Former prime ministers Boris Johnson and Liz Truss joined the Tory rebellion against the ban on new onshore wind farms on Wednesday, backing Simon Clarke’s amendment to allow the development of new wind projects.
Tory MPs are putting pressure on UK Prime Minister Rishi Sunak to drop the government’s longstanding de facto ban on new onshore wind farms in England.
Both former prime ministers Boris Johnson and Liz Truss have joined the Tory rebellion among 20 other Conservative MPs, signing an amendment tabled by Simon Clarke, who served as a minister in both governments, to allow onshore wind farm applications. The amendment, presented on Wednesday, plans a revision of the government’s National Planning Policy Framework to permit the development of new onshore wind farms.
Delighted to have the backing of @BorisJohnson and @trussliz, together with MPs from right across the Conservative Party, for my amendment to allow onshore wind where (and only where) there is community consent. A pro growth, pro green policy at a time when we need both.
— Simon Clarke MP (@SimonClarkeMP) November 24, 2022
The clampdown on new onshore wind projects was introduced by David Cameron in 2015. At the time, the then-prime minister justified his decision to ban subsidies by saying that the country had enough wind projects. At the time, wind accounted for 10% of the total energy mix. Last year, the UK obtained about 17% of its primary energy from wind, which is now its largest source of renewable electricity and second only to nuclear among low-carbon sources.
The Labour Party plans to at least double onshore and quadruple offshore wind, one of the cheapest and most efficient sources of renewable energy, by 2030. Besides its financial advantages, Clarke argues that wind would also improve the country’s power resilience during a global energy crisis prompted by Russia’s invasion of Ukraine.
The rebellion comes just weeks after Liz Truss’ highly-contentious plan to curb the rapid growth of solar projects by banning the installation of panels on farming land.
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The UK has pledged to reach net-zero greenhouse gas emissions by 2050. Last year, Boris Johnson set a target to have all Britain’s electricity come from clean sources by 2035, meaning the government would need to cut carbon emissions by 78%. During his time in office, Johnson also revised Cameron’s ban, making it easier to obtain for constructors to obtain subsidies, but failed to lift all planning restrictions.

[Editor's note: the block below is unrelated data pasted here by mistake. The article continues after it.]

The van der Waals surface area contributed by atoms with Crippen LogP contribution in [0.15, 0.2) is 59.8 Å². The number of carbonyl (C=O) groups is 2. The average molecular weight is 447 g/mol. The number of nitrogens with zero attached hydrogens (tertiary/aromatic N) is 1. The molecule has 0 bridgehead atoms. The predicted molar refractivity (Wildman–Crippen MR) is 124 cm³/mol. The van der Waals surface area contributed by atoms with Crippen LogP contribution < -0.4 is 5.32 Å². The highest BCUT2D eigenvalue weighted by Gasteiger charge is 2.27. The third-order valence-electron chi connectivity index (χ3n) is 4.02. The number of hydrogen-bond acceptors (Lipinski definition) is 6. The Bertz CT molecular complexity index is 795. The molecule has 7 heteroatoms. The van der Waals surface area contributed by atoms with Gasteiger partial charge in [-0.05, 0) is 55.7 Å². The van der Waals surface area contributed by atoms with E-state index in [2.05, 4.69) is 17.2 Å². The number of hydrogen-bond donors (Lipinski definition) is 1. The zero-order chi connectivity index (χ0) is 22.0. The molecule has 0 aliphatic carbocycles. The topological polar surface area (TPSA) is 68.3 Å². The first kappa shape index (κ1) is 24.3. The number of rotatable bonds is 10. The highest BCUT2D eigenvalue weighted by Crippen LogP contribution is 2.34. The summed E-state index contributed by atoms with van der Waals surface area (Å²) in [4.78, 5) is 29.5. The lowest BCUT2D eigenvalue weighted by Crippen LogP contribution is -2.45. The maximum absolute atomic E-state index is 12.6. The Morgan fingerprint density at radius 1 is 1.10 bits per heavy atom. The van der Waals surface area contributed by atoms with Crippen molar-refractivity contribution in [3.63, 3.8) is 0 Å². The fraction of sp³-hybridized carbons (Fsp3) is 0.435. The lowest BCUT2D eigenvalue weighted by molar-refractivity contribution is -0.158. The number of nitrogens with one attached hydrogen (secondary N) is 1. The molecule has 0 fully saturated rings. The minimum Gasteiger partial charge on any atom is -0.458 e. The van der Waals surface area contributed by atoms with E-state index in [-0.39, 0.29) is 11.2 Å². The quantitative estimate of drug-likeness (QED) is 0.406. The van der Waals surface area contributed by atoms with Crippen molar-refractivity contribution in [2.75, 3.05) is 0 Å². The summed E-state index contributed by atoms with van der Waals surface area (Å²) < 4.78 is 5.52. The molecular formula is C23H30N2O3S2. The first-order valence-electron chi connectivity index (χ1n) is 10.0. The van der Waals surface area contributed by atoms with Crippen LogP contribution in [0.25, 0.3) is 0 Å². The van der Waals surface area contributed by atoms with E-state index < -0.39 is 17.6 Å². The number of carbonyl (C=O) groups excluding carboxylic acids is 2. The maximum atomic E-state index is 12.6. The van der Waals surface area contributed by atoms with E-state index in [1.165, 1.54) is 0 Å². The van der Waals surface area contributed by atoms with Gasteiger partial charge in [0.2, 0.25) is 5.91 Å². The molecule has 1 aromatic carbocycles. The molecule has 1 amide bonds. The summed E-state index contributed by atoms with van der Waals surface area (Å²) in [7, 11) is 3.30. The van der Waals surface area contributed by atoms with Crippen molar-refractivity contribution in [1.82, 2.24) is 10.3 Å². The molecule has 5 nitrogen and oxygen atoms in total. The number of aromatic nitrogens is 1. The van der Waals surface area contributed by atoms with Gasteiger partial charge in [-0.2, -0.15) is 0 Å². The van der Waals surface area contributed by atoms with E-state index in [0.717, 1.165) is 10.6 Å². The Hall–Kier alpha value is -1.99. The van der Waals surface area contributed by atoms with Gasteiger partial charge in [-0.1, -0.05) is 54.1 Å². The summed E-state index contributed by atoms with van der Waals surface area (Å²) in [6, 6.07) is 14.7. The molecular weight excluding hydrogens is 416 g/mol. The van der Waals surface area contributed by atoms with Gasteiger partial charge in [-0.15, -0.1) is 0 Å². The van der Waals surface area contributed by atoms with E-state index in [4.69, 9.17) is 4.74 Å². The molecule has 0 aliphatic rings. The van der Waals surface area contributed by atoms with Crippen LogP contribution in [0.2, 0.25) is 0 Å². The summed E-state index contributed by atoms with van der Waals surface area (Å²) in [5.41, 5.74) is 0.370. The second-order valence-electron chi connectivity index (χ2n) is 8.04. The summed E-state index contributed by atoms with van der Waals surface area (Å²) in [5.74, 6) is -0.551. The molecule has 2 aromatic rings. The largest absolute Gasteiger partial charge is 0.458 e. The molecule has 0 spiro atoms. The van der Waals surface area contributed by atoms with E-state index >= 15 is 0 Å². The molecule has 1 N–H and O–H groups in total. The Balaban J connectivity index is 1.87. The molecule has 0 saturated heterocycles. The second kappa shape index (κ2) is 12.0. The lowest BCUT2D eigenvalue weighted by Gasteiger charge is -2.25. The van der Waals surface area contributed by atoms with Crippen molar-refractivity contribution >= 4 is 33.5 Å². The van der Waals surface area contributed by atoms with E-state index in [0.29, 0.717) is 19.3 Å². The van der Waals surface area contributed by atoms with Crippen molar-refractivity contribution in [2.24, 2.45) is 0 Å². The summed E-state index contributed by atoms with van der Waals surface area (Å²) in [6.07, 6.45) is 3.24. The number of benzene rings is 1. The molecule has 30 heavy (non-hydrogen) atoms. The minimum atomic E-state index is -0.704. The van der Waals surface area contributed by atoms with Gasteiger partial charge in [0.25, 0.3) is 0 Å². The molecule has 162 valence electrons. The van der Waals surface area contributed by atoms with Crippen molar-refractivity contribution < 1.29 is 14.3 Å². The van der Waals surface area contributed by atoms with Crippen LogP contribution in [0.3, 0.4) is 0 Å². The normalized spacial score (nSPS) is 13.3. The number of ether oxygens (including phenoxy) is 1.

Speaking at COP27 in November, Sunak said he wanted to “continue the leadership that our country has shown in tackling climate change.” That same week, however, he indicated that he would keep in place the government’s ban, saying that he would “stick with what we said in our manifesto” and adding that he is focused on “more renewables, more offshore wind and more nuclear”.
Emissions from energy in the country dropped about 73% between 1990 and 2021 as a result of more spending on renewable and nuclear power as well as the closure of coal-fired power stations. Despite the relative success, the UK Committee on Climate Change (UKCCC) has often criticised the government for the lack of a clear emission reduction strategy. Earlier this year, a court ruled that the country’s net-zero plan was in breach of the law and ordered the government to outline a more detailed plan on how it plans to reach carbon neutrality by March 2023.
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